“Seeing the reporters that I’ve been working directly with for the last two months since moving into this role, and seeing them take what we’ve talked about and take what they’ve learned and then apply it in a situation like that, it was very rewarding,” says Frampton, who at 35 has served various stations as an anchor, reporter, MMJ, producer, managing editor and even a meteorologist since graduating from Robert Morris University in 2011 with a BA in media arts. It was that kind of dynamic experience that compelled Brown, his GM, to recommend Frampton for the executive reporter job, which had been dreamt up at Scripps’ corporate level.
“It was definitely different,” says Frampton about the role. “I had to take some time to think about it, but I was flattered and grateful that they thought of me to be in that kind of position, and test things out and experiment and see what works and what doesn’t.”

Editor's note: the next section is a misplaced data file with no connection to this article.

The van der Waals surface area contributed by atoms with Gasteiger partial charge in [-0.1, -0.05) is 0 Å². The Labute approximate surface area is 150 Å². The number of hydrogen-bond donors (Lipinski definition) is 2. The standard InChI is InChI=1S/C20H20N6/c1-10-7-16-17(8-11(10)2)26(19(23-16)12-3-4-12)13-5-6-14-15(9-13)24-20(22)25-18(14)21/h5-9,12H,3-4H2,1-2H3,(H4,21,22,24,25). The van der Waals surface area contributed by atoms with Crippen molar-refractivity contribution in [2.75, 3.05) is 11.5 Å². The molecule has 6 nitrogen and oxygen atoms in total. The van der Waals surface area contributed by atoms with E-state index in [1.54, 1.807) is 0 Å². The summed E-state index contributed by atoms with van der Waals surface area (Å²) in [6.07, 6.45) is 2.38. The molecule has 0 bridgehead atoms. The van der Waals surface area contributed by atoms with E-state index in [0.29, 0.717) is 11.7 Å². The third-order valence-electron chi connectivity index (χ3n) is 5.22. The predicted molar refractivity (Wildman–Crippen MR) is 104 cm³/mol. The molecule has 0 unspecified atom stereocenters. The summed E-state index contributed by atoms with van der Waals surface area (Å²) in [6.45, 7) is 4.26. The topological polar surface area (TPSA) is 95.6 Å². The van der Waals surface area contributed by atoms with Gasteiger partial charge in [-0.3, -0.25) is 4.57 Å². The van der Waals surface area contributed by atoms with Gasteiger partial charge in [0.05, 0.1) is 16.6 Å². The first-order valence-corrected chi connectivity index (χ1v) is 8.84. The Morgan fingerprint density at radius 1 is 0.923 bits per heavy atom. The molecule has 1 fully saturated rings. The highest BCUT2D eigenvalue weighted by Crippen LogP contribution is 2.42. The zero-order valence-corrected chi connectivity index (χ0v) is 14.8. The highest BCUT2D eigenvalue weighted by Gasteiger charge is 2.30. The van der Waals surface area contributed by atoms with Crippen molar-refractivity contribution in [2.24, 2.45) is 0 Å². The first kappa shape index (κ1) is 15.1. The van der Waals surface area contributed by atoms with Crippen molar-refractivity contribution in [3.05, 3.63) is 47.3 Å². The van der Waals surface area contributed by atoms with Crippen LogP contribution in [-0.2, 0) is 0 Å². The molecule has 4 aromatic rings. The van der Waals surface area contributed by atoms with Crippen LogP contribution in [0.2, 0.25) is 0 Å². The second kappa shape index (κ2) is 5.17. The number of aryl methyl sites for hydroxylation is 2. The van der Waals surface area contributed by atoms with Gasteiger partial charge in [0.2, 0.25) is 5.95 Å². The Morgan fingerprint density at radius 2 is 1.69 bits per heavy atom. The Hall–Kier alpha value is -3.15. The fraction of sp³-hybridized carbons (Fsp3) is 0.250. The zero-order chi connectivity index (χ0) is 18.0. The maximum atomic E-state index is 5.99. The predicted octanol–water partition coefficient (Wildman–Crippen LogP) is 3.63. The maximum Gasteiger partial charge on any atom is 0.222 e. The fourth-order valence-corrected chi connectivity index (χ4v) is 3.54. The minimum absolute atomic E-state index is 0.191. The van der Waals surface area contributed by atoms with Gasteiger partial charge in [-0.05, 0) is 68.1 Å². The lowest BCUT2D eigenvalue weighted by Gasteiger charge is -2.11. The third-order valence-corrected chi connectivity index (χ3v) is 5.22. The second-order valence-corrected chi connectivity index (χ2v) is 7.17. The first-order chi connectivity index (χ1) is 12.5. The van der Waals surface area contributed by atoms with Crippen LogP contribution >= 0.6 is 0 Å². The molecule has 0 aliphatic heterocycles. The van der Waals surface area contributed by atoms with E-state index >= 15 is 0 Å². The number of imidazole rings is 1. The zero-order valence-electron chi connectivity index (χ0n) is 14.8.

According to a job posting for an executive reporter position at KRIS, the Scripps NBC affil in Corpus Christi, Texas, among other responsibilities the new hire will “lead, develop, and enhance the storytelling skill and abilities of all reporters and MMJs in the station”; “collaborate with other newsroom leaders to consistently execute the content strategy through authentic, meaningful storytelling”; “oversee the writing of stories for all platforms [and] provide timely feedback to foster continuous improvement”; “develop and supervise effective workflow strategies and procedures for multiple news programs and outlets”; and “deliver a vision and create trust among reporters, photographers and newsroom staff.”
Venton Blandin, who’s been in TV news since the late 1990s, was just named executive reporter at KRIS, and Mike Hart, who’s been at KERO Bakersfield, Calif., since 1991, filled the new executive reporter spot there as well.